New wheel being fitted to KTM MotoGP bike

The new wheel, with discs and calipers fitted, is put into the bike


The whole process is assisted by power tools and non-spill, quick-release dry brake couplings, which allow calipers and hydraulic lines to be separated without disturbing the brake fluid.

So it goes like this… fender off, calipers attached to discs, disc covers off, dry brake couplings disconnected, axle out, wheel out and into tyre stand, discs/calipers removed and placed in tray, new wheel out of its tyre warmer and into stand, discs/calipers attached, wheel into the bike, axle fitted, dry brake couplings connected, disc covers fitted, fender fitted. About two minutes in all.

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Brakes are obviously very important on machines capable of exceeding 225mph (360km/h), so teams take great care to ensure everything is just right, including disc/caliper temperature.

Teams have a large permutation of disc-cover specs – full covers, half covers and slotted covers, with multiple slots that can be individually closed or open. They usually know, according to track layout and weather conditions, which covers to use, or not, as the case may be.

The idea is to have the discs running between 500 and 700 degrees Celsius, not exceeding 800 degrees. Above 900 or 1000 degrees the carbon will oxidise and the discs will literally disintegrate. This is why 340 or 355mm discs are compulsory at the heaviest-braking tracks – Buriram, Motegi and Red Bull Ring.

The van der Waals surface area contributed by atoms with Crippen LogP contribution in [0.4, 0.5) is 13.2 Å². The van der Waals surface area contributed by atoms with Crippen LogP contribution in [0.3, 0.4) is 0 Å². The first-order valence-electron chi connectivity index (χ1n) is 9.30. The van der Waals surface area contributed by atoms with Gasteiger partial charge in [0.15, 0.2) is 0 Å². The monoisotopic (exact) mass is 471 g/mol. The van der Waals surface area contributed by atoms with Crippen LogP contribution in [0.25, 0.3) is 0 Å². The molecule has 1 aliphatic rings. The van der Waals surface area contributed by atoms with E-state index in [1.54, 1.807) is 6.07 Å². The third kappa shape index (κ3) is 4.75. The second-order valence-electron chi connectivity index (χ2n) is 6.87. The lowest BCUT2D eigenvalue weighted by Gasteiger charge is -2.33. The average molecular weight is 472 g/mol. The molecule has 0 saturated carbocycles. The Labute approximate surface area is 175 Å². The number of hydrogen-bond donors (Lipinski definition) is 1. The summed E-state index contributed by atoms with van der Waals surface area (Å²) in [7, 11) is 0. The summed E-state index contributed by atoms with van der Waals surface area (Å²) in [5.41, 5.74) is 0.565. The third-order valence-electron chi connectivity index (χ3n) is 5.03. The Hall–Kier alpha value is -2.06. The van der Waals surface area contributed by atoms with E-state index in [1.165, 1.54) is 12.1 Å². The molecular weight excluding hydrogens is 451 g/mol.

KTM mechanics remove fender to change front brake caliper

Disc covers attached, fender attached, calipers and everything else torqued up and ready to go


Front calipers need to run at between 140 and 160C. Any cooler than that and the rider will get an inconsistent feeling from the brakes.

Obviously brake temperature is carefully monitored, with old-school temperature paint on the discs, an infra-red sensor aimed at each disc and temperature stickers on the calipers. And new for this year is Brembo’s latest front caliper which features a screw hole for a temperature sensor.

Each and every year MotoGP gets tighter and more competitive, which means each and every year teams must work harder to have everything 99.9% right 99.9% of the time or they won’t be competitive.